You never know when your words will come back to you. I talk a lot. Like, A LOT. I also type these emails pretty much every week. Sometimes they are about real estate but mostly, they are about life and observations and lessons learned. And, mostly, they are good and are nuggets worth sharing. I get some feedback from people thanking me for my words and thanking me for pointing out stuff or offering some little bit of advice or food for thought. Some of these emails are more impactful than others. I also share stuff like this on my social media. Point being, I say, in some form or fashion, a LOT of words and put myself in a position to be challenged and criticized a lot. Even to be called out as a hypocrite (Lord knows I don’t always follow my own advice!). But sometimes, I say things to the right person at the right moment and it changes them or at least sticks with them.
Several years ago, in one of these kind of emails or perhaps in a social media post (honestly I don’t remember for sure) I talked about parking out in the fringe of the parking lot (I will restate all the reasons shortly). My friend, Bobby, told me then that he enjoyed the read and was going to make it a point to do exactly what I said. Well, I saw Bobby again on Saturday as we switched places at Smyrna Kroger for Salvation Army Bell Ringing. As I walked up and changed post with him, he said, ok, I am off to my Jonathan Harmon parking spot. I looked at him a little puzzled and he reminded me of the words I typed several years ago. I was so flattered and humbled at the same time. Bobby is a much better person (overall) than I am. But here he is, ingraining a life lesson from me! It really drove home the point that your words matter. No matter how important you think they are or feel like they are ignored or not taken seriously, your words matter. At the very least, they matter to you in your own internal dialogue and psyche. I am reading the Four Agreements now and I will write on each of the agreements at some point but the first one is to be impeccable with your word. I cannot stress how important that is (more on this in a later email).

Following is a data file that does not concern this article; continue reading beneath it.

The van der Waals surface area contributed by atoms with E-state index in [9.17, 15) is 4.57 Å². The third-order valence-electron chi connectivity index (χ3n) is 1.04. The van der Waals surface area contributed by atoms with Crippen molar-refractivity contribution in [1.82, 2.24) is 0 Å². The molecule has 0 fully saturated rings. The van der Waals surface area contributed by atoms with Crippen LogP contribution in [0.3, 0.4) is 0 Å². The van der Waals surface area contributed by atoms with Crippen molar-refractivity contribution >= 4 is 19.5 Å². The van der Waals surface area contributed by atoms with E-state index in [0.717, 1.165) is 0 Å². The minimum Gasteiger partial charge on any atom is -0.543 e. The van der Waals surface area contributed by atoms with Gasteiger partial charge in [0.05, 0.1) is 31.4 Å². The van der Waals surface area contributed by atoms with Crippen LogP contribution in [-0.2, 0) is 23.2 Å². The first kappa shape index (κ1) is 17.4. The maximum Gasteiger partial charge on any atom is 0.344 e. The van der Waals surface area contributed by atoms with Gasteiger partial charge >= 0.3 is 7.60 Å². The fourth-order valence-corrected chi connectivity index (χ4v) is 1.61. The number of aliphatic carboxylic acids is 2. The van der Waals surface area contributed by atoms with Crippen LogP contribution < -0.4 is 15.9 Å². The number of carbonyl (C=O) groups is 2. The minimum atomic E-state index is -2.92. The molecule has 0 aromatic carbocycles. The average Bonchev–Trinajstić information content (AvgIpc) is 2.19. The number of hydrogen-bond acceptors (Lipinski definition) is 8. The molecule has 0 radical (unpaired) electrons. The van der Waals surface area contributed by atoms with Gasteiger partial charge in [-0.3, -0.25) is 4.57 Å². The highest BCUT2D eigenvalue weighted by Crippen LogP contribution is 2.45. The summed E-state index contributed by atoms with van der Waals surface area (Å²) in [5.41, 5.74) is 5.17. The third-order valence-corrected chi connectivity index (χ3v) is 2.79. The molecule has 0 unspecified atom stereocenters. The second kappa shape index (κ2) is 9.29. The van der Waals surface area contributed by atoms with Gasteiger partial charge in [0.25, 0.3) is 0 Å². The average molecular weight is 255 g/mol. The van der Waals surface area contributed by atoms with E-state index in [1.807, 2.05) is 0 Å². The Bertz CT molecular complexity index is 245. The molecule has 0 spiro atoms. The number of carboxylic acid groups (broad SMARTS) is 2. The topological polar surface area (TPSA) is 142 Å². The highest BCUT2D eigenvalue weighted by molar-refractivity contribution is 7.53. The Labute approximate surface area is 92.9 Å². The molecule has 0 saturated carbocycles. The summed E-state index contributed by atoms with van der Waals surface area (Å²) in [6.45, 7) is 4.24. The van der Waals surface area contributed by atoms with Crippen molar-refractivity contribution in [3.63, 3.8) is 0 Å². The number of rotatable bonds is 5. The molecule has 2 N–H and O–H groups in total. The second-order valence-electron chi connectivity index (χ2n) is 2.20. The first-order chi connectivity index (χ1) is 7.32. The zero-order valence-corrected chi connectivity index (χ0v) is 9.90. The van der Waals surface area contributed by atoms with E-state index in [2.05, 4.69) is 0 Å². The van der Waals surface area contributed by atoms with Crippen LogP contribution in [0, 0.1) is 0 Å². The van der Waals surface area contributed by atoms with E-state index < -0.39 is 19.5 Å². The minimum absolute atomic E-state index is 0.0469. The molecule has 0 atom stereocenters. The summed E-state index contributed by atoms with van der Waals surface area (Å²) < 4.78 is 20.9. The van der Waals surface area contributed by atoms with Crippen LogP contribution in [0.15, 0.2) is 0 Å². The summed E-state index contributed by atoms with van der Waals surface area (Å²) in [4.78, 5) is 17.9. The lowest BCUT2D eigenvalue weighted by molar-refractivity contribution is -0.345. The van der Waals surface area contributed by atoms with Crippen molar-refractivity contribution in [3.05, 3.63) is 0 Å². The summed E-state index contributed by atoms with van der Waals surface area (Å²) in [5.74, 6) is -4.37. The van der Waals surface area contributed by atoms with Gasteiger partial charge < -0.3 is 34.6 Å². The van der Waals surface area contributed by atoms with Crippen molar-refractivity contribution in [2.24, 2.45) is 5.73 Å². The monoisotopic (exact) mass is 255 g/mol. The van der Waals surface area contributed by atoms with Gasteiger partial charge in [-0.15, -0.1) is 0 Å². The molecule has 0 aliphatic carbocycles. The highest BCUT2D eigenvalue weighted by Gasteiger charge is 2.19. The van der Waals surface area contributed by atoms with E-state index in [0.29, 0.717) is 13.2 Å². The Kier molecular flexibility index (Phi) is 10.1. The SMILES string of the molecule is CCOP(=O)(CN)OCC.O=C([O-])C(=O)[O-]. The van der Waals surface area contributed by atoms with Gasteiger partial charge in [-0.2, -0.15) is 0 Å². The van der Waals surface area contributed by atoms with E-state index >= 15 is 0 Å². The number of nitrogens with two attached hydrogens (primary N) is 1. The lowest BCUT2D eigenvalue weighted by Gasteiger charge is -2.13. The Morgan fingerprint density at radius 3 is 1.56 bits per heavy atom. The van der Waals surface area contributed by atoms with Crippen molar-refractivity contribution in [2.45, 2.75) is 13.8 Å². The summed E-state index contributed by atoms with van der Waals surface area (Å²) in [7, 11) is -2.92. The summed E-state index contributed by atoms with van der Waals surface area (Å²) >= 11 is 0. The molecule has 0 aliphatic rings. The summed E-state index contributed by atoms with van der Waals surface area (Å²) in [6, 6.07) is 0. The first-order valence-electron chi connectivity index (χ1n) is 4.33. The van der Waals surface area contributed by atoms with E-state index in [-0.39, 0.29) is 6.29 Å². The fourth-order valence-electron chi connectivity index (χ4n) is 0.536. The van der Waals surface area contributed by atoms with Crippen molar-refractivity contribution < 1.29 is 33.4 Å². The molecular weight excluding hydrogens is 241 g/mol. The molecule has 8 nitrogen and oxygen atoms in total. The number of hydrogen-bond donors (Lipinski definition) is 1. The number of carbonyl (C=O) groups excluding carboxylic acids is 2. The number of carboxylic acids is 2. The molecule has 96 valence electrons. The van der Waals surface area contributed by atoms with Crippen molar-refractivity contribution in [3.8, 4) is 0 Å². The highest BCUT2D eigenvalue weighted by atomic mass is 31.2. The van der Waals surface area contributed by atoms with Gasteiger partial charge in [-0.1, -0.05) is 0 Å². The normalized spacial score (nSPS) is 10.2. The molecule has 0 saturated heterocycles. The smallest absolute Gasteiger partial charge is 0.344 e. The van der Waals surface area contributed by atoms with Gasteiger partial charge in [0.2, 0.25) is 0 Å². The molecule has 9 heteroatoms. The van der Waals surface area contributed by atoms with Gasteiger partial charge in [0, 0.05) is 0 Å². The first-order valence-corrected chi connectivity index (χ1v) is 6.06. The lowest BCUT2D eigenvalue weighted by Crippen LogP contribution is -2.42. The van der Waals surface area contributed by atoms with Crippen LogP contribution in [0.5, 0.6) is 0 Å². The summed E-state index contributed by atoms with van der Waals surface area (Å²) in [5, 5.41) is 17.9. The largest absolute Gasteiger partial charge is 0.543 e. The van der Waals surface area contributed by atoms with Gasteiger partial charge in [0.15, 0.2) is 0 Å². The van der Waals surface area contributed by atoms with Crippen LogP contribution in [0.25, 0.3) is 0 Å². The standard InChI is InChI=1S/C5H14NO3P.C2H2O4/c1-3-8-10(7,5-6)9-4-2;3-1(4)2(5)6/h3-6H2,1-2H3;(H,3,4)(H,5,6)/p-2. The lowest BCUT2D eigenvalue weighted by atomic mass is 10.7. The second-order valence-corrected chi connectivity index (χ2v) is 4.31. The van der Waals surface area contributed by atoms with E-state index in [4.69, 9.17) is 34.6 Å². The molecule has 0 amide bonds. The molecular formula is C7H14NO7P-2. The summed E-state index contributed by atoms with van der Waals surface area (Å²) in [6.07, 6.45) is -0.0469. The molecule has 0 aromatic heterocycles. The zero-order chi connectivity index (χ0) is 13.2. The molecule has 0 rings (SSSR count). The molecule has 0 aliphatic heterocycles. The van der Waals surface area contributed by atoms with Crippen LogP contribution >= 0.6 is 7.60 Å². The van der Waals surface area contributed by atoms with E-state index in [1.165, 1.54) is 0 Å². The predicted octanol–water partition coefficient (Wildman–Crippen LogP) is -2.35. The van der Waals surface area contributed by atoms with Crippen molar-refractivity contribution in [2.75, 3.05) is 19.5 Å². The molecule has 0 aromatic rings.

Here’s the jist of parking in the fringe. Basically, there are a ton of benefits to parking in the last few parking spaces. With very few drawbacks. Let’s go through them:
2) Less competition for the spaces, faster to park
3) Less frustration fighting for the closer spaces–you will be in a better mood and be nicer to the retail workers that already deal with all the knuckleheads
4) less likely to get door dings
5) save the spaces for people really in a hurry or with small kids or whatever
6) You might give someone great parking karma and brighten their day
7) can actually be faster, if you are not just sitting there waiting on a spot
8) easier to find your car
1) longer exposure to the elements–it will be warm in the store, you won’t freeze
2) Can be kinda scarier if the parking lot is dark (don’t be dumb, do it when you feel safe)
3) Longer distance to haul out whatever you are buying and maybe a longer distance to the cart return (don’t be the guy that parks in the far reaches but leaves their cart, that’s just wrong)
So there you have it. My case for parking out in the back 40. I can’t promise I will always do it but I will certainly consider it. I suggest you do too.